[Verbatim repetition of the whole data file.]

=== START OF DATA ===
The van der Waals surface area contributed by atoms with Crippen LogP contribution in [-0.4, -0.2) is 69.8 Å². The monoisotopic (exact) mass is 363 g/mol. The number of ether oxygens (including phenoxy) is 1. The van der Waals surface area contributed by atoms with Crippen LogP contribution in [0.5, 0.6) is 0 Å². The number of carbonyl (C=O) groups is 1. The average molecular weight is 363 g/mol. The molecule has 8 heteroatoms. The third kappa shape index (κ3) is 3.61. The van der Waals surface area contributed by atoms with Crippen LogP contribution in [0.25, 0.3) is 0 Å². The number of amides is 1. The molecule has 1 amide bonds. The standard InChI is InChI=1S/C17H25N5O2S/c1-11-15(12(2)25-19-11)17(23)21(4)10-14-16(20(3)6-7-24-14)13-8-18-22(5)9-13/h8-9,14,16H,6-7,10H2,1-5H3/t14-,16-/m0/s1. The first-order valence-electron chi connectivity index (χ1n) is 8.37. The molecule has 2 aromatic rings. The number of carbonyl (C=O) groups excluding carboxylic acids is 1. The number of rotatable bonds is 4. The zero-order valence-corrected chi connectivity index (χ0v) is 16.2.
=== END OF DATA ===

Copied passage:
The van der Waals surface area contributed by atoms with Crippen LogP contribution in [-0.4, -0.2) is 69.8 Å². The monoisotopic (exact) mass is 363 g/mol. The number of ether oxygens (including phenoxy) is 1. The van der Waals surface area contributed by atoms with Crippen LogP contribution in [0.5, 0.6) is 0 Å². The number of carbonyl (C=O) groups is 1. The average molecular weight is 363 g/mol. The molecule has 8 heteroatoms. The third kappa shape index (κ3) is 3.61. The van der Waals surface area contributed by atoms with Crippen LogP contribution in [0.25, 0.3) is 0 Å². The number of amides is 1. The molecule has 1 amide bonds. The standard InChI is InChI=1S/C17H25N5O2S/c1-11-15(12(2)25-19-11)17(23)21(4)10-14-16(20(3)6-7-24-14)13-8-18-22(5)9-13/h8-9,14,16H,6-7,10H2,1-5H3/t14-,16-/m0/s1. The first-order valence-electron chi connectivity index (χ1n) is 8.37. The molecule has 2 aromatic rings. The number of carbonyl (C=O) groups excluding carboxylic acids is 1. The number of rotatable bonds is 4. The zero-order valence-corrected chi connectivity index (χ0v) is 16.2.